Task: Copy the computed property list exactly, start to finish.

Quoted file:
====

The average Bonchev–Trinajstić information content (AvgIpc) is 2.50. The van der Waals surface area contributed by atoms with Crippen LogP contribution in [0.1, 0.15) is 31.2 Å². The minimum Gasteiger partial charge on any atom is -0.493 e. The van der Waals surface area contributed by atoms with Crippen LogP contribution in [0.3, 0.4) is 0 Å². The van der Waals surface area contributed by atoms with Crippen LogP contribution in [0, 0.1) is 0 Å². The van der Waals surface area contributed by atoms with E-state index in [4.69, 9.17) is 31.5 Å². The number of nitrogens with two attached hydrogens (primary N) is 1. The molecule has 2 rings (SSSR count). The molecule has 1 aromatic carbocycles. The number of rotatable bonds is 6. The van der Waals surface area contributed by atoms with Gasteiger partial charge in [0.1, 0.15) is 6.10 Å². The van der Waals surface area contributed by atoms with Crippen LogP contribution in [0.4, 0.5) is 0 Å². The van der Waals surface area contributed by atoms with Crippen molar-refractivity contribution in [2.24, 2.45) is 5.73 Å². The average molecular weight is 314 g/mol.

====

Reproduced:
The average Bonchev–Trinajstić information content (AvgIpc) is 2.50. The van der Waals surface area contributed by atoms with Crippen LogP contribution in [0.1, 0.15) is 31.2 Å². The minimum Gasteiger partial charge on any atom is -0.493 e. The van der Waals surface area contributed by atoms with Crippen LogP contribution in [0.3, 0.4) is 0 Å². The van der Waals surface area contributed by atoms with Crippen LogP contribution in [0, 0.1) is 0 Å². The van der Waals surface area contributed by atoms with E-state index in [4.69, 9.17) is 31.5 Å². The number of nitrogens with two attached hydrogens (primary N) is 1. The molecule has 2 rings (SSSR count). The molecule has 1 aromatic carbocycles. The number of rotatable bonds is 6. The van der Waals surface area contributed by atoms with Gasteiger partial charge in [0.1, 0.15) is 6.10 Å². The van der Waals surface area contributed by atoms with Crippen LogP contribution in [0.4, 0.5) is 0 Å². The van der Waals surface area contributed by atoms with Crippen molar-refractivity contribution in [2.24, 2.45) is 5.73 Å². The average molecular weight is 314 g/mol.